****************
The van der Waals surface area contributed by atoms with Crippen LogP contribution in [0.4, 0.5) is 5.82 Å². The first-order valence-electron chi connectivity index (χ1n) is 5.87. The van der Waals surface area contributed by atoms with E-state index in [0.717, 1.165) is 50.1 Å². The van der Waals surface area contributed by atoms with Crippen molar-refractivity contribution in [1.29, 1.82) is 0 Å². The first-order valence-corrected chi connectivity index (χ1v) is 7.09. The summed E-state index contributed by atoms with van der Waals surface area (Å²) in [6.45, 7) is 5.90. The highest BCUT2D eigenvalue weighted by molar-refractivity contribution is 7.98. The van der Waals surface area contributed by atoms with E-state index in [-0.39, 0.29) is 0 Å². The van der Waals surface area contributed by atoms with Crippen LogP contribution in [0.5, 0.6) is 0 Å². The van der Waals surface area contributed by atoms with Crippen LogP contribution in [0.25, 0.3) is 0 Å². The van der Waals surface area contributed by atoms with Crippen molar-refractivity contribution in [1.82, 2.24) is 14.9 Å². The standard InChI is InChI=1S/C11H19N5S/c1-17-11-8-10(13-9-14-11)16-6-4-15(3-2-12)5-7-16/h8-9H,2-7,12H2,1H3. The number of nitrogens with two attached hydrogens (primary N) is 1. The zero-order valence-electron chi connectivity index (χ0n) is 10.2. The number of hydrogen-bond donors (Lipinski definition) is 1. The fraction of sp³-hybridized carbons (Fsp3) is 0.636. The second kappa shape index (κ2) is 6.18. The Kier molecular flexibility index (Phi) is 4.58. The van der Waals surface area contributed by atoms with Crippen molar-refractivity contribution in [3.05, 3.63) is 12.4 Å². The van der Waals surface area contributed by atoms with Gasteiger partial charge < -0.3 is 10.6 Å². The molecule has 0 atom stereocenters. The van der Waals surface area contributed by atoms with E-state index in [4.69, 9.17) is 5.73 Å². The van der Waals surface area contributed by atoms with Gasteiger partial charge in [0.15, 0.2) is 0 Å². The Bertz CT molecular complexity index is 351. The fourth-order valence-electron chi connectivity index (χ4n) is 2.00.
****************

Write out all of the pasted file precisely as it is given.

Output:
The van der Waals surface area contributed by atoms with Crippen LogP contribution in [0.4, 0.5) is 5.82 Å². The first-order valence-electron chi connectivity index (χ1n) is 5.87. The van der Waals surface area contributed by atoms with E-state index in [0.717, 1.165) is 50.1 Å². The van der Waals surface area contributed by atoms with Crippen molar-refractivity contribution in [1.29, 1.82) is 0 Å². The first-order valence-corrected chi connectivity index (χ1v) is 7.09. The summed E-state index contributed by atoms with van der Waals surface area (Å²) in [6.45, 7) is 5.90. The highest BCUT2D eigenvalue weighted by molar-refractivity contribution is 7.98. The van der Waals surface area contributed by atoms with E-state index in [-0.39, 0.29) is 0 Å². The van der Waals surface area contributed by atoms with Crippen LogP contribution in [0.5, 0.6) is 0 Å². The van der Waals surface area contributed by atoms with Crippen LogP contribution in [0.25, 0.3) is 0 Å². The van der Waals surface area contributed by atoms with Crippen molar-refractivity contribution in [1.82, 2.24) is 14.9 Å². The standard InChI is InChI=1S/C11H19N5S/c1-17-11-8-10(13-9-14-11)16-6-4-15(3-2-12)5-7-16/h8-9H,2-7,12H2,1H3. The number of nitrogens with two attached hydrogens (primary N) is 1. The zero-order valence-electron chi connectivity index (χ0n) is 10.2. The number of hydrogen-bond donors (Lipinski definition) is 1. The fraction of sp³-hybridized carbons (Fsp3) is 0.636. The second kappa shape index (κ2) is 6.18. The Kier molecular flexibility index (Phi) is 4.58. The van der Waals surface area contributed by atoms with Crippen molar-refractivity contribution in [3.05, 3.63) is 12.4 Å². The van der Waals surface area contributed by atoms with Gasteiger partial charge < -0.3 is 10.6 Å². The molecule has 0 atom stereocenters. The van der Waals surface area contributed by atoms with E-state index in [4.69, 9.17) is 5.73 Å². The van der Waals surface area contributed by atoms with Gasteiger partial charge in [0.15, 0.2) is 0 Å². The Bertz CT molecular complexity index is 351. The fourth-order valence-electron chi connectivity index (χ4n) is 2.00.